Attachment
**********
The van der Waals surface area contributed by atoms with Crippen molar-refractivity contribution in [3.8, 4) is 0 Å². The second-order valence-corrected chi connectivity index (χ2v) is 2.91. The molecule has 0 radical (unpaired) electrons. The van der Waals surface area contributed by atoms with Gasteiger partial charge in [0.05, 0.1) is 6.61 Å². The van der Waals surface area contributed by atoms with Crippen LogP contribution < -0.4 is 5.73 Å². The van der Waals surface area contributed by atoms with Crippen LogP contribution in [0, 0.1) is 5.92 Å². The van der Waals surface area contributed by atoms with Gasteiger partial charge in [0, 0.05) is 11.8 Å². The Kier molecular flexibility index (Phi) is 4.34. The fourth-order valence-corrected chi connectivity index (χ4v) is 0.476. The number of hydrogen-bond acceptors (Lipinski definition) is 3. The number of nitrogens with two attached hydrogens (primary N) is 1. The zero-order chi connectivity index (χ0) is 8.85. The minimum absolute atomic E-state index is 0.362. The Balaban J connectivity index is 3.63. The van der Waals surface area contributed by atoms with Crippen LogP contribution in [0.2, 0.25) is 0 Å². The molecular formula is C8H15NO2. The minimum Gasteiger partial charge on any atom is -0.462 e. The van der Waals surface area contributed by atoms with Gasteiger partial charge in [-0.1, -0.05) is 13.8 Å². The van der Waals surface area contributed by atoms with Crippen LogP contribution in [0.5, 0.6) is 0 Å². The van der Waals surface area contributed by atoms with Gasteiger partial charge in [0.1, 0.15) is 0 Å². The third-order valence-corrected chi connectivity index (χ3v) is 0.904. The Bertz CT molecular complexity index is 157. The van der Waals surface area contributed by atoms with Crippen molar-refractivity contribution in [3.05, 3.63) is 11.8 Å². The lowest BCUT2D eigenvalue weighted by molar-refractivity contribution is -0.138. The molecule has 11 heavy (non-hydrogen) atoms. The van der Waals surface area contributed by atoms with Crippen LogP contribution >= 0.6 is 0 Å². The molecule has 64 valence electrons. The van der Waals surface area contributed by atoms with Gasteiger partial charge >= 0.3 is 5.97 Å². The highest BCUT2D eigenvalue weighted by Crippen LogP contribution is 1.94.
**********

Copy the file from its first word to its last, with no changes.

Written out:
The van der Waals surface area contributed by atoms with Crippen molar-refractivity contribution in [3.8, 4) is 0 Å². The second-order valence-corrected chi connectivity index (χ2v) is 2.91. The molecule has 0 radical (unpaired) electrons. The van der Waals surface area contributed by atoms with Gasteiger partial charge in [0.05, 0.1) is 6.61 Å². The van der Waals surface area contributed by atoms with Crippen LogP contribution < -0.4 is 5.73 Å². The van der Waals surface area contributed by atoms with Crippen LogP contribution in [0, 0.1) is 5.92 Å². The van der Waals surface area contributed by atoms with Gasteiger partial charge in [0, 0.05) is 11.8 Å². The Kier molecular flexibility index (Phi) is 4.34. The fourth-order valence-corrected chi connectivity index (χ4v) is 0.476. The number of hydrogen-bond acceptors (Lipinski definition) is 3. The number of nitrogens with two attached hydrogens (primary N) is 1. The zero-order chi connectivity index (χ0) is 8.85. The minimum absolute atomic E-state index is 0.362. The Balaban J connectivity index is 3.63. The van der Waals surface area contributed by atoms with Crippen LogP contribution in [0.2, 0.25) is 0 Å². The molecular formula is C8H15NO2. The minimum Gasteiger partial charge on any atom is -0.462 e. The van der Waals surface area contributed by atoms with Gasteiger partial charge in [-0.1, -0.05) is 13.8 Å². The van der Waals surface area contributed by atoms with Crippen LogP contribution in [0.5, 0.6) is 0 Å². The van der Waals surface area contributed by atoms with Gasteiger partial charge in [0.1, 0.15) is 0 Å². The third-order valence-corrected chi connectivity index (χ3v) is 0.904. The Bertz CT molecular complexity index is 157. The van der Waals surface area contributed by atoms with Crippen molar-refractivity contribution in [3.05, 3.63) is 11.8 Å². The lowest BCUT2D eigenvalue weighted by molar-refractivity contribution is -0.138. The molecule has 11 heavy (non-hydrogen) atoms. The van der Waals surface area contributed by atoms with Crippen LogP contribution >= 0.6 is 0 Å². The molecule has 64 valence electrons. The van der Waals surface area contributed by atoms with Gasteiger partial charge >= 0.3 is 5.97 Å². The highest BCUT2D eigenvalue weighted by Crippen LogP contribution is 1.94.